- Peter Cameron: While young people often look forward to getting gifts during the holidays, Peter Cameron’s students at Pope John Paul II Senior Elementary School in Thunder Bay, Ontario, are spending the season making and giving gifts to students they’ve never met. Their gift? Sixty “water boxes” they constructed themselves out of local cedar wood and will send, with the help of a grant from the National Geographic Society, to other students around the world to inspire them to protect water. The water boxes contain the book The Water Walker by Joanne Robertson as well as water journals that Cameron’s students designed and made by hand, even down to the logo emblazoned on them. After recording their learnings in the water journals and adding an artifact or two into the water boxes, the students receiving the boxes will then pass them on to other students, all while Cameron and his students track the journeys of the water boxes they created on Google Earth. Cameron says that he hopes that connecting with and reflecting on water will prompt young people to “protect not only water, but themselves and others.”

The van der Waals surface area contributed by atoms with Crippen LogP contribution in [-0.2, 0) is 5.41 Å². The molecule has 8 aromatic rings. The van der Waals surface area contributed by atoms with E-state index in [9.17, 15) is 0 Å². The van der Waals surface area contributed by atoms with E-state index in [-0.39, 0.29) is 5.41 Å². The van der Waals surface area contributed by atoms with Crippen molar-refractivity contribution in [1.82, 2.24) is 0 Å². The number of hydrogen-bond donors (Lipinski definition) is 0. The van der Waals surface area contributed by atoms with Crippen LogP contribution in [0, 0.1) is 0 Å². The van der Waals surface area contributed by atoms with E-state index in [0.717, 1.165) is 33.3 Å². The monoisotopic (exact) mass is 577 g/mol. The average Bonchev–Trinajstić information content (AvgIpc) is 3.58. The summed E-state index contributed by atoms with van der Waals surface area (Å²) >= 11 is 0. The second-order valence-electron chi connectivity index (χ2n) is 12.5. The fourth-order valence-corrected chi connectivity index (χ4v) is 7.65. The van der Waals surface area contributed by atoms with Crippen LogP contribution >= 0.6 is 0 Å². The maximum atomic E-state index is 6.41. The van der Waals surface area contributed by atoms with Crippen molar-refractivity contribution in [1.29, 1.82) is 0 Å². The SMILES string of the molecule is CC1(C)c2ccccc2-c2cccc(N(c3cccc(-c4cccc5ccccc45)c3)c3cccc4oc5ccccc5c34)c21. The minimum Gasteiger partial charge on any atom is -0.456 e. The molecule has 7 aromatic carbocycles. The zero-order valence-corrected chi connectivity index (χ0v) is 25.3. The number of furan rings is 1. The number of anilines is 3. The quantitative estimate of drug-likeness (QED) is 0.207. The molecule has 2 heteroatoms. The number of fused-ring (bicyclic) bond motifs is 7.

- Ashley Lamb-Sinclair: Even though educator Ashley Lamb-Sinclair has lived in Louisville, Kentucky, for more than a decade, it wasn’t until 2020 that she learned about the shameful history of and courageous fights for racial justice that had unfolded—and continue into the present day—in her city. As she puts it: “I never knew that every step I took in my own community stepped upon and over an opportunity to remember the humanity of the people who walked before us.” This realization led her to create 2892 Miles to Go – Geographic Walk for Justice, a social justice geo-inquiry movement that amplifies place-based stories that for too long have gone unheard. In addition to Lamb-Sinclair’s hometown of Louisville, 2892 Miles to Go has collected and mapped community members’ experiences and previously ignored histories in St. Paul, Minnesota, and Amarillo, Texas—and Lamb-Sinclair plans to continue the walk through more cities in 2022. According to the project’s website, “We believe that the land we live on never forgot these stories, and we want to remember, together.”